Films that Watch you While you Watch Them: A brief history of interactive movies
Most films are fixed — they are not changed by the audience during the film, and they in fact do not change once they are distributed. Interactive cinema allows the audience to influence or change elements of the film, so their experience can be different to others’. Before the wide availability of digital technology, this was done manually. Nielson and other data tracking/rating companies have analyzed film and television reactions for decades but they have not used it to interact in real-time with the media.
The film ‘Kinoautomat’ by Radúz Činčera in 1967 and other early interactive films involve the audience consciously and explicitly selecting which narrative route to take. ‘Kinoautomat’ involved a moderator who would appear in front of the screen nine times during the film showing. The moderator asks the audience which of two choices they want to be followed for the next scene and there is a vote. Then the next scene is shown.
The increasing availability of digital technology led to other solutions as found in the 1992 short film ‘I’m Your Man’ by Bob Bejan. Some mainstream cinemas were actually fitted with controllers for the film to allow people to vote on the main character’s decisions. However the approach did not take off.
A more modern approach to interactive cinema can be found with those utilizing online video. ‘The Outbreak’ is an interactive Zombie film that is viewed online in a browser. The user can click to select actions at certain plot points. The area of interactive audiovisual entertainment and games also has obvious overlaps with video games and in particular with the history of laser disk games and some innovative highlights like Half-Life and Dear Esther.
The above examples, and most interactive cinema, has involved the audience consciously selecting film behavior. This can have the effect of reducing the immersion in the story. Pia Tikka in 2006 proposed the concept of enactive cinema where the audience do not consciously choose story directions. Tikka used heart-rate, breathing and movements of the audience to change the experience of an installation called ‘Obsession’. This work also proposed a framework for basing various dimensions of the cinema experience on audience non-conscious inputs. Tikka and her collaborators have investigated the relationship between enactive cinema and neuroscience.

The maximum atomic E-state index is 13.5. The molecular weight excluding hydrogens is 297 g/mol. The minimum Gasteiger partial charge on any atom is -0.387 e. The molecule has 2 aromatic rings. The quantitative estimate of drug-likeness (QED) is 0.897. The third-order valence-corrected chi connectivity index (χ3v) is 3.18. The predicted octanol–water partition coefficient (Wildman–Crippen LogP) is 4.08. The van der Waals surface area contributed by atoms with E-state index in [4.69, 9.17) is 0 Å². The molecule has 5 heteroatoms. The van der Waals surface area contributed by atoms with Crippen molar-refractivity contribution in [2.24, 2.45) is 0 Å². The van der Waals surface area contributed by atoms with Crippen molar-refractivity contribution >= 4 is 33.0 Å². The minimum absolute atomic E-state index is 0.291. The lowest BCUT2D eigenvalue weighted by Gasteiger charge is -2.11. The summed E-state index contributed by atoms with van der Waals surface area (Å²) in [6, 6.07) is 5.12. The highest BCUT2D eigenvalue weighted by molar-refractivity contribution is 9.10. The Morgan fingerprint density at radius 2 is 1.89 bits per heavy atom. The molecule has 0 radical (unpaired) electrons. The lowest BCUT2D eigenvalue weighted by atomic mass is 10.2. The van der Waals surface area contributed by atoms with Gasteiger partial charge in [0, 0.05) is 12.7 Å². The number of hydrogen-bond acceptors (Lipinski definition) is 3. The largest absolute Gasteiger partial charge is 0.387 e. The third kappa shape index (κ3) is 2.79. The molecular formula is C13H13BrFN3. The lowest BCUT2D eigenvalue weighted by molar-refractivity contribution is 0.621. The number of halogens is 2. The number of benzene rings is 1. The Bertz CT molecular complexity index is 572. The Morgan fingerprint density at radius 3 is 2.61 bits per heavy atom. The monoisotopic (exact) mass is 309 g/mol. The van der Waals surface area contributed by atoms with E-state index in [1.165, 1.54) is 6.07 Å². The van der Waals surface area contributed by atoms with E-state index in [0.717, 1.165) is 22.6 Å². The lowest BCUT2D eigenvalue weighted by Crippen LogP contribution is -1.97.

Tore Vesterby in 2006 used eye gaze to control the direction of a two minute video clip. Another pioneer in this non-consciously controlled form of story-telling has been Marc Cavazza and his team who used eye gaze in 2010 and emotional neurofeedback in 2014 in narratives. A key element in Cavazza’s work is the use of “character” AIs who inhabit the narrative space and have internal states and interactions. The downside with eye gaze is that the technology is still relatively costly and physically large, compared to bio-signals, a technology whose cost and size has been reducing more quickly, and which is now being incorporated into — for example — wearable items.
Joep Kierkels in 2008 attempted to detect audience interest during movie scenes using various bio-signals but could not quantify the precise nature of ‘interest’. In 2012 Stephen Gilroy also attempted to address this measuring of interest, in a simple computer-generated graphical drama using single viewers at a workstation. Thierry Castermans in 2012 measured audience bio-signals while they sat in a cinema to see if their emotional reactions could be detected. The results indicated that such detection was possible.
In 2011, Filmtrip premiered the short film “Unsound” at SXSW which monitored audience perspiration to adjust its soundtrack but not its story. The first film showing using multiple biosensors to adjust its narrative for a public cinema audience was in 2013 — the short film “Many Worlds”. It monitored brainwaves, heart rate, perspiration and muscle tension for four audience members.
The film was about a human version of a Schrodinger’s Cat experiment and had four possible scripts, with four possible endings. All four scripts were filmed, and then bio-signals are monitored from a sample of the audience live during the screening; a computer used this data to select live which version of the film is shown at any moment, depending on how bored or interested the audience members were at the time.
Another key element of “Many Worlds” was that the narrative of the film, was metaphorically linked to its viewing technology. The film drama came from the quantum phenomenon of how the observer affects the observed. The narrative-adjusting technology meant that the actual film observers — the audience- where affecting the film: turning it into a metaphor for a two-box Schrodinger’s Cat experiment (as shown in the image above).
This brings us to the most famous interactive movie: Bandersnatch, from Netflix in 2018. Bandersnatch requires conscious interactivity — you have to press buttons on a remote — which breaks immersion. However this is overcome to some degree in two ways: (i) if the viewer does not select a route the film selects one for you; but more importantly (ii) in a similar way to ‘Many Worlds’: the technology behind Bandersnatch becomes part of the story (you have to watch it to understand that point…)
In the end however, it is the power of both eye-gaze and bio-sensor approaches that hold the future of interactive cinema. Not only can they maintain audiences’ immersion, but they might potentially increase it by reactively manipulating plot, editing, or adjusting soundtrack elements in response to the audience dynamically.